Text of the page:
Denver City Council approves change that could mean property tax relief for low-income families with children

Denver City Councilwoman Robin Kniech reacts as a bill banning "conversion therapy" is passed, Jan. 7, 2018. (Kevin J. Beaty/Denverite)

Denver City Councilwoman Robin Kniech reacts as a bill banning "conversion therapy" is passed, Jan. 7, 2018. (Kevin J. Beaty/Denverite)

Donna Bryson. (Kevin J. Beaty/Denverite)

Denver families whose incomes aren’t keeping up with rising costs — including their tax bills — are eligible for some relief under a change adopted by the Denver City Council on Monday.

The council approved without discussion the proposal to expand a 69-year-old program that originally offered annual property tax refunds to older residents and later included people with disabilities. With Monday’s change, homeowners with at least one child under 18 and a household income at or below 40 percent of the area median also will be eligible for rebates.

Renee Martinez-Stone, a development and planning consultant who has been working with West Denver neighborhoods experiencing gentrification, welcomed the change. It’s well-known that higher rents often accompany gentrification. Property values, and with them property taxes, also increase, putting pressure on a neighborhood’s longtime homeowners who may be older and on a fixed income or earn low wages that aren’t increasing.

“There are low-income families who are losing their place in the neighborhoods they helped to make unique and special,” Martinez-Stone told Denverite.

She called the tax refund program a useful tool.

“We need a whole toolbox,” she added.

Martinez-Stone’s West Denver Renaissance Collaborative is a nonprofit working on developing other tools to help residents stay in neighborhoods being transformed from neglected to coveted. The collaborative’s strategies include a project to help homeowners build accessory dwelling units to be rented at below-market rates, creating both a source of income for the homeowners and more affordable housing for their neighborhoods.

Julie Patiño, who directs the Denver Foundation’s Basic Human Needs project, said amid Denver’s housing crisis the refund step was “some good news.”

Patiño had recently heard from a family that had found a home after experiencing homelessness only to encounter an unexpectedly high tax bill.

“It almost displaced them again,” she said. The family was in the end able to make the payment.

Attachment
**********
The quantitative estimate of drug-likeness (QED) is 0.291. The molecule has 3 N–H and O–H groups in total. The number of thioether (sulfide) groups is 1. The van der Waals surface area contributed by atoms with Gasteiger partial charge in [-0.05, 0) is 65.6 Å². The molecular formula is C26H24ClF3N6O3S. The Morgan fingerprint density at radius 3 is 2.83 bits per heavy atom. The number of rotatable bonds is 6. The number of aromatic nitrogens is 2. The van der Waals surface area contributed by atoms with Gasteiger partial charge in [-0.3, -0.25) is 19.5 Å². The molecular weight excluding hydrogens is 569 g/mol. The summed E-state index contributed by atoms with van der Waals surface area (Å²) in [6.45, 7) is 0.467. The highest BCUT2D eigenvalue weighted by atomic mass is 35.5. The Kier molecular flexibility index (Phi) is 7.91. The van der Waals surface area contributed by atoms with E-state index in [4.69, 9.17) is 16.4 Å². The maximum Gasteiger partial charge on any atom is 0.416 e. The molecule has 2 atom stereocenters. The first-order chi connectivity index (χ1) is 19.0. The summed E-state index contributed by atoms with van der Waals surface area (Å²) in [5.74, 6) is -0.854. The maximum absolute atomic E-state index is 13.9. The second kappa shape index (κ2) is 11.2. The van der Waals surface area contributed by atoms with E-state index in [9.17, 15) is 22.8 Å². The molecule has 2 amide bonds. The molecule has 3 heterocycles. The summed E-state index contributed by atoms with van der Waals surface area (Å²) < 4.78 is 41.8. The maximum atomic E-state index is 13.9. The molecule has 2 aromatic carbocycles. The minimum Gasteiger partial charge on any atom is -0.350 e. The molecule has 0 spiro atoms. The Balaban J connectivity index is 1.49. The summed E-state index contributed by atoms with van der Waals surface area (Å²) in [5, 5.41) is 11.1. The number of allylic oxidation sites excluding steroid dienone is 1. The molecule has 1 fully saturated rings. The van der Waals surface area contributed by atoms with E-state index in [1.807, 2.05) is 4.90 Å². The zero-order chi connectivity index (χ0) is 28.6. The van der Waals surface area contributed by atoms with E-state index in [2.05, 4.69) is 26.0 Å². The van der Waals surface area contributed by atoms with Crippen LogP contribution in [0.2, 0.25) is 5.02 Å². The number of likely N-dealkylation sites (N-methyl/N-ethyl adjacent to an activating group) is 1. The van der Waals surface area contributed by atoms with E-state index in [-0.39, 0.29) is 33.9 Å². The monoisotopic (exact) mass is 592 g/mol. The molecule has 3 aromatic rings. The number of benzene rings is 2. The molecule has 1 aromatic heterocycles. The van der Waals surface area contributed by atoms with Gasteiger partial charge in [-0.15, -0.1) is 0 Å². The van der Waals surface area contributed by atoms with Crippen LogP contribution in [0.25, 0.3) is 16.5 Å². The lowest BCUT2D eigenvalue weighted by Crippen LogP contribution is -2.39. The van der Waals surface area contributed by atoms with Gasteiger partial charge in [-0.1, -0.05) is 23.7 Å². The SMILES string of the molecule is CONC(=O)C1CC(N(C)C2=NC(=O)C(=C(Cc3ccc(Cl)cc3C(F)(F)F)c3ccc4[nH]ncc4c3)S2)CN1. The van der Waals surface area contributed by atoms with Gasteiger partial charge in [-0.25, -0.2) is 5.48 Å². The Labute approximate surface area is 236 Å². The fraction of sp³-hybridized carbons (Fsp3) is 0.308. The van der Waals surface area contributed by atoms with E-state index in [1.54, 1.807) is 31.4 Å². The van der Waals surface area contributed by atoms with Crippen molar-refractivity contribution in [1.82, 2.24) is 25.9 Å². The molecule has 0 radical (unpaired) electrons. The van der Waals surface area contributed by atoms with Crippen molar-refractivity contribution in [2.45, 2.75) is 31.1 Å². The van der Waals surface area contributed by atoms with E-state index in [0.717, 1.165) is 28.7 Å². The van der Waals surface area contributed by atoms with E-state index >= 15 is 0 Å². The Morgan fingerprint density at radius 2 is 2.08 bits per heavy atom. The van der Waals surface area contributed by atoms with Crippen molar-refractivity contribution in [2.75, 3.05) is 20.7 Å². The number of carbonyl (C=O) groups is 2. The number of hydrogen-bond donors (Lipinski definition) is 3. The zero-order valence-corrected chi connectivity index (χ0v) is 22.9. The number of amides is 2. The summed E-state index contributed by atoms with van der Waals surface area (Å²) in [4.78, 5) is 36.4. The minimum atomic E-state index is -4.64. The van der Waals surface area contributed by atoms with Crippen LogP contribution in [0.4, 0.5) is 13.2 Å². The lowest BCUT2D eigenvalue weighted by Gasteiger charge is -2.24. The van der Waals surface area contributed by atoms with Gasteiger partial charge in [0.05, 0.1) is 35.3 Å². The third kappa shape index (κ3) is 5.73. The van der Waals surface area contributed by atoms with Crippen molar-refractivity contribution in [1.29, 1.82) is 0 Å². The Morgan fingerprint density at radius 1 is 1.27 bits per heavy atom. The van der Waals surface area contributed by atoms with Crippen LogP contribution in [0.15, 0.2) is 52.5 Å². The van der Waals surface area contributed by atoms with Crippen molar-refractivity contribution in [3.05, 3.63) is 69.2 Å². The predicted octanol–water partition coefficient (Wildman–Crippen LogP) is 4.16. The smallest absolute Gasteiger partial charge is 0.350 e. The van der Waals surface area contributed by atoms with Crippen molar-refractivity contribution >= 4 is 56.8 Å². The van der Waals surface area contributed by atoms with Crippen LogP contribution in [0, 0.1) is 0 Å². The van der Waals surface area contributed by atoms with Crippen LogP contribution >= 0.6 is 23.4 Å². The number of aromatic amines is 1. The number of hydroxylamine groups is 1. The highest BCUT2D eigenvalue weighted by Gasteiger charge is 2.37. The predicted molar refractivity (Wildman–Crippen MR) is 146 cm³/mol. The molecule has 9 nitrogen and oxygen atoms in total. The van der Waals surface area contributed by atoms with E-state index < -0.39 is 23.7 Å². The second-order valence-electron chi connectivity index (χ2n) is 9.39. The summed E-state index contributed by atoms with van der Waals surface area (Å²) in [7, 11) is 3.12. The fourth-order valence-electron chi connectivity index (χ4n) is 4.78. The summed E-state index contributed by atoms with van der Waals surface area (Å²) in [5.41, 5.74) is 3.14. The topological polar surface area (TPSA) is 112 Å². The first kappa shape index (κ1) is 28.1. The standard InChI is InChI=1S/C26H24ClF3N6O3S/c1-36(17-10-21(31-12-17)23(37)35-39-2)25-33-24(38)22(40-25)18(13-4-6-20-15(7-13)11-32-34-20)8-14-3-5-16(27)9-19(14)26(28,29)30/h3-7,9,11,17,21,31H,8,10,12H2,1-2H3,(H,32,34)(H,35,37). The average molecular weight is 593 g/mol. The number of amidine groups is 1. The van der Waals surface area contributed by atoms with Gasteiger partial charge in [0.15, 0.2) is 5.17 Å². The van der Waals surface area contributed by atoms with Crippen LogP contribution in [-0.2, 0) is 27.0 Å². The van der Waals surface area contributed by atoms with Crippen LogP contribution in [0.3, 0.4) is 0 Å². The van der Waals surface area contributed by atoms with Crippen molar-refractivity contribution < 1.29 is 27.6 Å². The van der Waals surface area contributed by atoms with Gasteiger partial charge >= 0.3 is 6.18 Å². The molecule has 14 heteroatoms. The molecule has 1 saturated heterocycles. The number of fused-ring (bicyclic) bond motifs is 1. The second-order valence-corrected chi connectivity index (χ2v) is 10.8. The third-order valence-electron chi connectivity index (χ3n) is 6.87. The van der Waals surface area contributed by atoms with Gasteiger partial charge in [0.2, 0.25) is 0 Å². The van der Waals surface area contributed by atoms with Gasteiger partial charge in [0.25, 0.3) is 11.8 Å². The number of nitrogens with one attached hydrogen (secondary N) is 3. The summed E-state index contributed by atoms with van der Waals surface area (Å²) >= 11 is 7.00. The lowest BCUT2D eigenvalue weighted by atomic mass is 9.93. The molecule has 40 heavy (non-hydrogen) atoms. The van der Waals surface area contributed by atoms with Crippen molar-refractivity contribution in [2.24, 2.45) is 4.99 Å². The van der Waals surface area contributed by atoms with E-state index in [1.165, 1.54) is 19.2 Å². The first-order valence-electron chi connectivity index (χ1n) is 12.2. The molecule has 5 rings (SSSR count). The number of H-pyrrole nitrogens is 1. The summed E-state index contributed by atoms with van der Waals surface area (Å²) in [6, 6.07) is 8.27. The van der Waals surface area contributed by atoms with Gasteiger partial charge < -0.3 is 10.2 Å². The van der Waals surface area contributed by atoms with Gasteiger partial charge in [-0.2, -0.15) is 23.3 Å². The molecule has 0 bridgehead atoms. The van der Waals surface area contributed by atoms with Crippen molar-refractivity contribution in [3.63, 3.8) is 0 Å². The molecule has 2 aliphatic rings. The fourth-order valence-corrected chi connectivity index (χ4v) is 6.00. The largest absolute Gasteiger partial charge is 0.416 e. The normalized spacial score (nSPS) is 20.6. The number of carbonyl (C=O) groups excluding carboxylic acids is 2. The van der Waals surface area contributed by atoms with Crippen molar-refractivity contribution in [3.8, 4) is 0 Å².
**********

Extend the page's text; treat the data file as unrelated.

Under the expanded refund program, expected to start in May, city staff estimate homeowners will get back between $400 and $500 dollars in property taxes. According to data compiled by Denver Human Services, under the old program refunds for homeowners averaged around $430 in the 2013, 2014 and 2015 tax years and rose slightly to around $450 in 2016. So far, figures for 2017 show the average refund is around $450. Applications for the 2017 tax year can still be submitted until April 30.

The numbers of refunds are not huge — Denver Human Services put the total at 675 for 2013; 651 for 2014; 626 for 2015; 501 for 2016; and 305 so far for 2017.

“We anticipate that as eligibility is expanded the numbers of people served will increase,” Amy Fidelis, Denver Human Services’ deputy director for marketing and communications, said in an email.

Fidelis added efforts to raise public awareness about the program would be increased “as it has been historically underutilized.”

The refunds are made on a first-come, first-served basis. Once funds run out, no more refunds would be issued unless a new appropriation was made. Fidelis said the program’s budget has never been fully used since her department took over management from Treasury in 2016. In 2018, $3.1 million was appropriated for the program, and $5.6 million for 2019, Fidelis said.

The old program included assistance for tenants who were over 65 or disabled whose rents were increased because landlords’ property taxes rose. The rental part of the program, which will continue but was not expanded, saw average refund amounts similar to those made to homeowners, but many more participants. Nearly 3,000 tenants got refunds in the 2013 tax year and again in 2014. That dropped to just over 2,400 in 2016 and so far this year more than 1,900 participants have been processed.

Adds details on rental part of the refund program.

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